The Bureau of International Recycling (BIR) has said extended producer responsibility (EPR) schemes must not disrupt existing markets and policymakers should prioritise other policy instruments to increase circularity.
In its first position paper on EPR, the BIR, the global federation of recycling industries, called for recyclers to be involved in the governance bodies of EPR schemes. The federation says this will ensure an “appropriate balance of interests among the most relevant stakeholders in the value chain”.
The BIR says EPR schemes should only be set up when there is a “need” and once the “effectiveness and the intrinsic value” of a waste stream have been assessed. In the position paper, the federation warns that EPR could disrupt market competition if not designed correctly.
However, BIR says policymakers should first consider other policy instruments to increase circularity before implementing an EPR scheme.
BIR President Susie Burrage OBE said: “BIR supports policy instruments to increase circularity, but it is imperative that EPR schemes must not disrupt existing efficient markets. They should be set up only when there is a need and only once the effectiveness and the intrinsic value of a material stream have been assessed.”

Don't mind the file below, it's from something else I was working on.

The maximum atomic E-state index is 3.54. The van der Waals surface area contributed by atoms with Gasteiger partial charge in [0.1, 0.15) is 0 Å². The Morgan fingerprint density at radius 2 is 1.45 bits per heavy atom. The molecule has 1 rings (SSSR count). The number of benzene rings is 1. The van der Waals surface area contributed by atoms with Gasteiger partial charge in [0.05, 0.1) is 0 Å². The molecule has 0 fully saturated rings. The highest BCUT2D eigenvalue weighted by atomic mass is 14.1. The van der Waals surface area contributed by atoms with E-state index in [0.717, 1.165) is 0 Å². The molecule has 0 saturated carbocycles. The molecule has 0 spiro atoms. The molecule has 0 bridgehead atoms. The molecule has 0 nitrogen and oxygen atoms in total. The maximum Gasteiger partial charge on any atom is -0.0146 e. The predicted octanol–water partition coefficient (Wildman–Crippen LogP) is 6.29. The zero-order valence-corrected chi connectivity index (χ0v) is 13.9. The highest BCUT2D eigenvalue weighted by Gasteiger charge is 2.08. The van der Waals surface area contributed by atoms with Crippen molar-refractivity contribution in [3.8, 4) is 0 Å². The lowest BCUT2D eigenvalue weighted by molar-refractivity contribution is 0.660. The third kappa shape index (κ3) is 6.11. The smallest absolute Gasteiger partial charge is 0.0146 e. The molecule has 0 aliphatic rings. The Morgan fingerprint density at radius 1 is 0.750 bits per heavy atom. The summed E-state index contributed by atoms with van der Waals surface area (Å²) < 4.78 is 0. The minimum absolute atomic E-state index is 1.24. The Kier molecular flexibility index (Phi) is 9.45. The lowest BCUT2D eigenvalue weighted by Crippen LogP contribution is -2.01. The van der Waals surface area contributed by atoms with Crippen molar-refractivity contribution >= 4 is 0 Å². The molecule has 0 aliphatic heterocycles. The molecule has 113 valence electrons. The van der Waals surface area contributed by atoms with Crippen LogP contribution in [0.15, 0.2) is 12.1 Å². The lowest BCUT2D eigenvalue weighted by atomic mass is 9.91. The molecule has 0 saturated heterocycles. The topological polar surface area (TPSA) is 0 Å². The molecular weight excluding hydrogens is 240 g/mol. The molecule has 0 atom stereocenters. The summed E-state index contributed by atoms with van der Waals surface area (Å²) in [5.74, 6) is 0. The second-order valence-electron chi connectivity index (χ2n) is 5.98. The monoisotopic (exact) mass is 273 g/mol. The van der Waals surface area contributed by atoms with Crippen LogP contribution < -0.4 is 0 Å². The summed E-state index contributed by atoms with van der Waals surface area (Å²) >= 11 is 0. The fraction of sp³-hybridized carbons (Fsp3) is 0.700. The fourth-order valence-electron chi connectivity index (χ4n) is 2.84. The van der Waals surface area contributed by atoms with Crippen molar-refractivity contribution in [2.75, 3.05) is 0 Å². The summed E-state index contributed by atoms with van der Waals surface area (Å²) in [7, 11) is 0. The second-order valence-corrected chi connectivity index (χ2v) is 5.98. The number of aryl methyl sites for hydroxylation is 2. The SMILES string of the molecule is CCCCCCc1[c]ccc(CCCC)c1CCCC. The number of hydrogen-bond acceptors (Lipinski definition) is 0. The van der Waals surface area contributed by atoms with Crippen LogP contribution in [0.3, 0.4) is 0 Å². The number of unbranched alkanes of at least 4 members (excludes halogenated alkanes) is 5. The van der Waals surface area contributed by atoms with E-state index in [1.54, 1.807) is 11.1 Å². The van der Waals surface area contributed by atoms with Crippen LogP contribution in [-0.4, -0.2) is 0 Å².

BIR supports policy instruments to increase circularity, but it is imperative that EPR schemes must not disrupt existing efficient markets.
The BIR says policy instruments to increase circularity could include making design for recycling mandatory and setting legally binding recycled content targets. The federation says these measures can help to increase demand for recycled materials and “level the playing field” with extracted raw materials.
The position paper also calls for the ownership of waste to be retained by the recycling company processing it, so the business can “remain competitive” and transparent and fair tenders and to avoid monopolies.
BIR Director General Arnaud Brunet, commented: “BIR stands ready to engage with policymakers and authorities in their efforts to increase recycling rates and circularity. We believe that a well-designed EPR scheme, when necessary and combined with other policy instruments, can play a role in achieving a more circular economy.”